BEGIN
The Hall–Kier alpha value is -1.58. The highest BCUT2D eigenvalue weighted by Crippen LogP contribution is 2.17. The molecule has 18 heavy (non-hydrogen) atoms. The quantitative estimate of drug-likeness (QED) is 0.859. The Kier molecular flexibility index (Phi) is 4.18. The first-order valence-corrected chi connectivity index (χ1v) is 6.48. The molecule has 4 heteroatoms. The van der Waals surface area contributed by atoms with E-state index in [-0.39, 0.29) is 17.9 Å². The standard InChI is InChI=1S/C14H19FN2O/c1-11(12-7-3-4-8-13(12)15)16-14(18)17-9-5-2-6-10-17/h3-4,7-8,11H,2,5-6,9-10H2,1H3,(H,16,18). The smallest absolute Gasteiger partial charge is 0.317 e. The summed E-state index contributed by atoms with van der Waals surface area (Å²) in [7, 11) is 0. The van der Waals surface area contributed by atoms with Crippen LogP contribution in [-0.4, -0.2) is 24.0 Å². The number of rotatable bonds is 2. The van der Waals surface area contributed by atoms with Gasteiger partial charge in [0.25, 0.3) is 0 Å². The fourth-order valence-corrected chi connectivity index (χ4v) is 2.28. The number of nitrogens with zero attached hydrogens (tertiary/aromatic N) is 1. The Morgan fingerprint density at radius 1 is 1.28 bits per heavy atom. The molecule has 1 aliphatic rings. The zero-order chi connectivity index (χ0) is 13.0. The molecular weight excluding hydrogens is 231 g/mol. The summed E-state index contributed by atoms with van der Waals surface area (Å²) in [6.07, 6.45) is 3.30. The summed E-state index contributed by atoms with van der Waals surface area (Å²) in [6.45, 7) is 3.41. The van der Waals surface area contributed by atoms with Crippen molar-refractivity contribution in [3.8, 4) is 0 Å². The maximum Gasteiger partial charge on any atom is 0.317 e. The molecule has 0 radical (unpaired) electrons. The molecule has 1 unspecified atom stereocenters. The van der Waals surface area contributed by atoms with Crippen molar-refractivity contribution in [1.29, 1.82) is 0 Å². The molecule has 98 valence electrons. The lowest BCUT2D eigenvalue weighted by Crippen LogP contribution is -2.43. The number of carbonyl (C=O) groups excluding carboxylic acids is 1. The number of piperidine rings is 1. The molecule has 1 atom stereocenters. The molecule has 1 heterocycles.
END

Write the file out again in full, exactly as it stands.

The Hall–Kier alpha value is -1.58. The highest BCUT2D eigenvalue weighted by Crippen LogP contribution is 2.17. The molecule has 18 heavy (non-hydrogen) atoms. The quantitative estimate of drug-likeness (QED) is 0.859. The Kier molecular flexibility index (Phi) is 4.18. The first-order valence-corrected chi connectivity index (χ1v) is 6.48. The molecule has 4 heteroatoms. The van der Waals surface area contributed by atoms with E-state index in [-0.39, 0.29) is 17.9 Å². The standard InChI is InChI=1S/C14H19FN2O/c1-11(12-7-3-4-8-13(12)15)16-14(18)17-9-5-2-6-10-17/h3-4,7-8,11H,2,5-6,9-10H2,1H3,(H,16,18). The smallest absolute Gasteiger partial charge is 0.317 e. The summed E-state index contributed by atoms with van der Waals surface area (Å²) in [7, 11) is 0. The van der Waals surface area contributed by atoms with Crippen LogP contribution in [-0.4, -0.2) is 24.0 Å². The number of rotatable bonds is 2. The van der Waals surface area contributed by atoms with Gasteiger partial charge in [0.25, 0.3) is 0 Å². The fourth-order valence-corrected chi connectivity index (χ4v) is 2.28. The number of nitrogens with zero attached hydrogens (tertiary/aromatic N) is 1. The Morgan fingerprint density at radius 1 is 1.28 bits per heavy atom. The molecule has 1 aliphatic rings. The zero-order chi connectivity index (χ0) is 13.0. The molecular weight excluding hydrogens is 231 g/mol. The summed E-state index contributed by atoms with van der Waals surface area (Å²) in [6.07, 6.45) is 3.30. The summed E-state index contributed by atoms with van der Waals surface area (Å²) in [6.45, 7) is 3.41. The van der Waals surface area contributed by atoms with Crippen molar-refractivity contribution in [3.8, 4) is 0 Å². The maximum Gasteiger partial charge on any atom is 0.317 e. The molecule has 0 radical (unpaired) electrons. The molecule has 1 unspecified atom stereocenters. The van der Waals surface area contributed by atoms with Crippen molar-refractivity contribution in [1.29, 1.82) is 0 Å². The molecule has 98 valence electrons. The lowest BCUT2D eigenvalue weighted by Crippen LogP contribution is -2.43. The number of carbonyl (C=O) groups excluding carboxylic acids is 1. The number of piperidine rings is 1. The molecule has 1 atom stereocenters. The molecule has 1 heterocycles.